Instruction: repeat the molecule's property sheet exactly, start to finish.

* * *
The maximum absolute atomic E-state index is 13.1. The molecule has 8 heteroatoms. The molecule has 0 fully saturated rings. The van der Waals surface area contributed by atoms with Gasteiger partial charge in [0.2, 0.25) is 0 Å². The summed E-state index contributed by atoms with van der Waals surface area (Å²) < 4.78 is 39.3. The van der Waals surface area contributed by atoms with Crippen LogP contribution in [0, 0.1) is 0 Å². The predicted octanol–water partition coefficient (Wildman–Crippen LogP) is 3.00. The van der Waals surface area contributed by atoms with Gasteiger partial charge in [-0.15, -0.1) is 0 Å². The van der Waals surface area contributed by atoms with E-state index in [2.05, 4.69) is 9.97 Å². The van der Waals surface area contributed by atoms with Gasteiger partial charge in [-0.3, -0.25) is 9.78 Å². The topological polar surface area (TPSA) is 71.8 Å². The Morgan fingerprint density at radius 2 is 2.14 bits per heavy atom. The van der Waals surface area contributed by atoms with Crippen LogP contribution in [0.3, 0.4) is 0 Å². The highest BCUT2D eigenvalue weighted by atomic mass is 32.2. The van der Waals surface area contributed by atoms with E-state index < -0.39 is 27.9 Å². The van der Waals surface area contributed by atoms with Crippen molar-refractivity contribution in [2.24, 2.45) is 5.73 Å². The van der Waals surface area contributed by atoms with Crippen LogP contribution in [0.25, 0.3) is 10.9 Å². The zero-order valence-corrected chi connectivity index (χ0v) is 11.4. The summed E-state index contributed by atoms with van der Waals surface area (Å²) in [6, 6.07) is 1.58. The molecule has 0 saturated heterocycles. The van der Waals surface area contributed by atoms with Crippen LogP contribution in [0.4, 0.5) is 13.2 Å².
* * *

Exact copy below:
The maximum absolute atomic E-state index is 13.1. The molecule has 8 heteroatoms. The molecule has 0 fully saturated rings. The van der Waals surface area contributed by atoms with Gasteiger partial charge in [0.2, 0.25) is 0 Å². The summed E-state index contributed by atoms with van der Waals surface area (Å²) < 4.78 is 39.3. The van der Waals surface area contributed by atoms with Crippen LogP contribution in [0, 0.1) is 0 Å². The predicted octanol–water partition coefficient (Wildman–Crippen LogP) is 3.00. The van der Waals surface area contributed by atoms with Gasteiger partial charge in [-0.15, -0.1) is 0 Å². The van der Waals surface area contributed by atoms with E-state index in [2.05, 4.69) is 9.97 Å². The van der Waals surface area contributed by atoms with Gasteiger partial charge in [-0.3, -0.25) is 9.78 Å². The topological polar surface area (TPSA) is 71.8 Å². The Morgan fingerprint density at radius 2 is 2.14 bits per heavy atom. The van der Waals surface area contributed by atoms with Crippen LogP contribution in [0.3, 0.4) is 0 Å². The highest BCUT2D eigenvalue weighted by atomic mass is 32.2. The van der Waals surface area contributed by atoms with E-state index < -0.39 is 27.9 Å². The van der Waals surface area contributed by atoms with Crippen molar-refractivity contribution in [2.24, 2.45) is 5.73 Å². The van der Waals surface area contributed by atoms with Crippen LogP contribution in [0.25, 0.3) is 10.9 Å². The zero-order valence-corrected chi connectivity index (χ0v) is 11.4. The summed E-state index contributed by atoms with van der Waals surface area (Å²) in [6, 6.07) is 1.58. The molecule has 0 saturated heterocycles. The van der Waals surface area contributed by atoms with Crippen LogP contribution in [0.4, 0.5) is 13.2 Å².